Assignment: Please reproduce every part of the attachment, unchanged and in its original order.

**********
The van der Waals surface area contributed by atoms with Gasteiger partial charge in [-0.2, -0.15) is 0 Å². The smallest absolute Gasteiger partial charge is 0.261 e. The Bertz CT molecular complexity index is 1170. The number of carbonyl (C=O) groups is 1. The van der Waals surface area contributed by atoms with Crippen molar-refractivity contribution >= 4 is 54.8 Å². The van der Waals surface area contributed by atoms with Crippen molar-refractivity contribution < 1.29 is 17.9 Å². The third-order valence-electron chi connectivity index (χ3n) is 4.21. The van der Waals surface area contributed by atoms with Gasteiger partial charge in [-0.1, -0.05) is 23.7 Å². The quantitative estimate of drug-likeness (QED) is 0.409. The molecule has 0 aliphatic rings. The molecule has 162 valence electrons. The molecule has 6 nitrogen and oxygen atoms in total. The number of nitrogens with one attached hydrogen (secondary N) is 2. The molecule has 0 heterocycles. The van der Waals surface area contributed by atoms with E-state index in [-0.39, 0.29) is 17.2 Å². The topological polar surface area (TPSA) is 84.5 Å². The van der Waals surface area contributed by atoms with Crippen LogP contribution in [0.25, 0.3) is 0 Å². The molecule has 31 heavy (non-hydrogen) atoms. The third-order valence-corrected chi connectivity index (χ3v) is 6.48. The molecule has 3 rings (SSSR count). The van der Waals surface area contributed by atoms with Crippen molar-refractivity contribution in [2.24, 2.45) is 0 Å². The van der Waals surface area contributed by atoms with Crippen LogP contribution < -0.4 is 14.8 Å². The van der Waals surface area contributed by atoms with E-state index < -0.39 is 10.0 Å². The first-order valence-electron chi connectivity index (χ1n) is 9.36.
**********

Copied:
The van der Waals surface area contributed by atoms with Gasteiger partial charge in [-0.2, -0.15) is 0 Å². The smallest absolute Gasteiger partial charge is 0.261 e. The Bertz CT molecular complexity index is 1170. The number of carbonyl (C=O) groups is 1. The van der Waals surface area contributed by atoms with Crippen molar-refractivity contribution >= 4 is 54.8 Å². The van der Waals surface area contributed by atoms with Crippen molar-refractivity contribution < 1.29 is 17.9 Å². The third-order valence-electron chi connectivity index (χ3n) is 4.21. The van der Waals surface area contributed by atoms with Gasteiger partial charge in [-0.1, -0.05) is 23.7 Å². The quantitative estimate of drug-likeness (QED) is 0.409. The molecule has 0 aliphatic rings. The molecule has 162 valence electrons. The molecule has 6 nitrogen and oxygen atoms in total. The number of nitrogens with one attached hydrogen (secondary N) is 2. The molecule has 0 heterocycles. The van der Waals surface area contributed by atoms with E-state index in [-0.39, 0.29) is 17.2 Å². The topological polar surface area (TPSA) is 84.5 Å². The van der Waals surface area contributed by atoms with Crippen LogP contribution in [0.25, 0.3) is 0 Å². The molecule has 31 heavy (non-hydrogen) atoms. The third-order valence-corrected chi connectivity index (χ3v) is 6.48. The molecule has 3 rings (SSSR count). The van der Waals surface area contributed by atoms with Crippen molar-refractivity contribution in [2.24, 2.45) is 0 Å². The van der Waals surface area contributed by atoms with Crippen LogP contribution < -0.4 is 14.8 Å². The van der Waals surface area contributed by atoms with E-state index < -0.39 is 10.0 Å². The first-order valence-electron chi connectivity index (χ1n) is 9.36.